The post-legalization world has been…interesting, to say the least. You really get a good glimpse into how wild a lawyer’s work can be when you follow all the threads that make up the framework of our new, legal cannabis world. One of these threads is the sudden prevalence of CBD in, well, everything. People are really excited about CBD, one of the compounds found within cannabis; CBD stands for cannabidiol. People are excited about it because it doesn’t get you high – there’s no psychoactive element to it. People will tout all kinds of benefits to CBD – it helps with anxiety! It helps with depression! It alleviates pain! These benefits are not well studied, but we’re not here to talk about whether or not CBD is effective – we’re here to talk about it’s legality.
CBD is regulated in the same way that THC is for retail sale; it’s considered a cannabis product. When you go to a coffee shop with CBD lattés, a barber shop with CBD shampoo, when you buy CBD cooking oil – it’s all being sold to you illegally. A lot of shop owners don’t realize this because, as we noted above, it doesn’t get you high – so people don’t think it’s regulated. They’re wrong; you can only purchase CBD from a licensed dispensary.
The illegality of what they’re doing is further compounded by the fact that almost all CBD products are edible. As it stands in Canada, you can make your own edibles with marijuana you acquire – but you can’t actually sell edibles. That means that if you see CBD gummies at your local dispensary, they’re selling illegally, because edibles aren’t legal to sell. You also can’t purchase CBD edibles made by your friends. You can, however, make your own CBD products and consume them, and you can give these products to your friends for free, in much the same way you can share legally purchased cannabis with whoever you please (so long as they’re of legal age).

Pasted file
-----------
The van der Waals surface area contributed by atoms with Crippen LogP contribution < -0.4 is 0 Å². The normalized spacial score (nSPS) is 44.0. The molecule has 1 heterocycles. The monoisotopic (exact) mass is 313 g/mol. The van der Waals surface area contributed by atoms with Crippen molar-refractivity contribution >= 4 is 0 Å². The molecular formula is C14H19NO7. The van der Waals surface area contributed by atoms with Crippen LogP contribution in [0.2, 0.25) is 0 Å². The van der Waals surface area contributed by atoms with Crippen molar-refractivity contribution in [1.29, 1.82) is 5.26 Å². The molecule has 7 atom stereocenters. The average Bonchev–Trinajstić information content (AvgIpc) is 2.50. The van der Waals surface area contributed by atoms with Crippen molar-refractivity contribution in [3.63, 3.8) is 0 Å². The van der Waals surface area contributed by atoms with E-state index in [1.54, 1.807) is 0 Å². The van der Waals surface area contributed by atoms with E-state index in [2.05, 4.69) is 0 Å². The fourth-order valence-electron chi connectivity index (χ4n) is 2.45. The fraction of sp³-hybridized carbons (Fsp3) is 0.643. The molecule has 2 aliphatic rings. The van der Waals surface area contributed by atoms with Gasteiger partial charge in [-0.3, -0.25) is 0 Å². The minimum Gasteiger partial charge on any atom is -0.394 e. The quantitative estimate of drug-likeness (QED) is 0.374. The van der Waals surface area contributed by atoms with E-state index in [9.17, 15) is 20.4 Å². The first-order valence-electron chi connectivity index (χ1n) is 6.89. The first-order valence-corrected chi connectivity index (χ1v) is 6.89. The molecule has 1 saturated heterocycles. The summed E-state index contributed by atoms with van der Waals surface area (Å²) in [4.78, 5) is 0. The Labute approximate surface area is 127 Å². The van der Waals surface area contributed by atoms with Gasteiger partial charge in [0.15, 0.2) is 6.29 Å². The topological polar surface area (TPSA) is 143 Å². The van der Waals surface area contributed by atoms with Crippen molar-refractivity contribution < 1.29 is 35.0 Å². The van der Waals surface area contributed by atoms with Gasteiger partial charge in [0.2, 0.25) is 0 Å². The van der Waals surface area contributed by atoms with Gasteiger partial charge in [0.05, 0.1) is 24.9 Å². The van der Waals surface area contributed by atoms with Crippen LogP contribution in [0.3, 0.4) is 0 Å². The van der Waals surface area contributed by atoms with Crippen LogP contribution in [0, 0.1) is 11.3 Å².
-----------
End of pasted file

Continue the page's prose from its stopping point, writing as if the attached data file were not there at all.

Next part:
Here’s where things get even trickier. There’s no law that says you can’t have CBD in your system while you’re driving; there is, however, a law that says you can’t have THC in your system while driving (for good reason). When you’re getting CBD from a non-dispensary, there’s no way of knowing exactly how much CBD is in the product, nor is there any clear way of knowing if there’s any THC. You might consume a CBD product, assuming it doesn’t have THC, only later to learn that it does, at the end of a roadside test!
All of this to say, you should be incredibly wary about purchasing CBD products from unlicensed dispensaries, and even more wary about driving after consuming such products. In circumstances where you are pulled over and charged with impaired driving after consuming a CBD product, it’s good to have a Winnipeg drug and DUI lawyer on your side; the best defense in this new, post-legalization world is someone who has been working DUI cases for years.